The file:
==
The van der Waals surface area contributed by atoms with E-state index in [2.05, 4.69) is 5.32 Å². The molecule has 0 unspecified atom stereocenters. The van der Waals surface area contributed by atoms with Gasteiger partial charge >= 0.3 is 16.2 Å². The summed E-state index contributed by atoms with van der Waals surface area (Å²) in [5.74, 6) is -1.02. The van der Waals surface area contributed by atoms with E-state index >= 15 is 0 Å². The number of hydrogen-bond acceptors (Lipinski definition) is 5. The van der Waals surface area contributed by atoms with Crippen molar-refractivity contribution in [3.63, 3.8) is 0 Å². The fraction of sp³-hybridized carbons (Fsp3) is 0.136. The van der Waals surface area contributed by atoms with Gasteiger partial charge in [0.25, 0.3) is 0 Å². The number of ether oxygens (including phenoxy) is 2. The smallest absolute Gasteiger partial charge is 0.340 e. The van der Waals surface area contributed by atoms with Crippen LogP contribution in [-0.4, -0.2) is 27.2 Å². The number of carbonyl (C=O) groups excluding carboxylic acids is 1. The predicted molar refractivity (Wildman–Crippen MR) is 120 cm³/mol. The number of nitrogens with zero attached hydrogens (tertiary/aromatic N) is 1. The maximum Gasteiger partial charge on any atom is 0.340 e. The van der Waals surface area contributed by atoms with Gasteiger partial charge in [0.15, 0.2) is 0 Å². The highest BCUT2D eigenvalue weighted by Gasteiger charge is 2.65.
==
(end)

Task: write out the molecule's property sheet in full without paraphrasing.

The van der Waals surface area contributed by atoms with E-state index in [2.05, 4.69) is 5.32 Å². The molecule has 0 unspecified atom stereocenters. The van der Waals surface area contributed by atoms with Gasteiger partial charge >= 0.3 is 16.2 Å². The summed E-state index contributed by atoms with van der Waals surface area (Å²) in [5.74, 6) is -1.02. The van der Waals surface area contributed by atoms with E-state index >= 15 is 0 Å². The number of hydrogen-bond acceptors (Lipinski definition) is 5. The van der Waals surface area contributed by atoms with Crippen molar-refractivity contribution in [3.63, 3.8) is 0 Å². The fraction of sp³-hybridized carbons (Fsp3) is 0.136. The van der Waals surface area contributed by atoms with Gasteiger partial charge in [0.25, 0.3) is 0 Å². The number of ether oxygens (including phenoxy) is 2. The smallest absolute Gasteiger partial charge is 0.340 e. The van der Waals surface area contributed by atoms with Crippen LogP contribution in [-0.4, -0.2) is 27.2 Å². The number of carbonyl (C=O) groups excluding carboxylic acids is 1. The predicted molar refractivity (Wildman–Crippen MR) is 120 cm³/mol. The number of nitrogens with zero attached hydrogens (tertiary/aromatic N) is 1. The maximum Gasteiger partial charge on any atom is 0.340 e. The van der Waals surface area contributed by atoms with Gasteiger partial charge in [0.15, 0.2) is 0 Å². The highest BCUT2D eigenvalue weighted by Gasteiger charge is 2.65.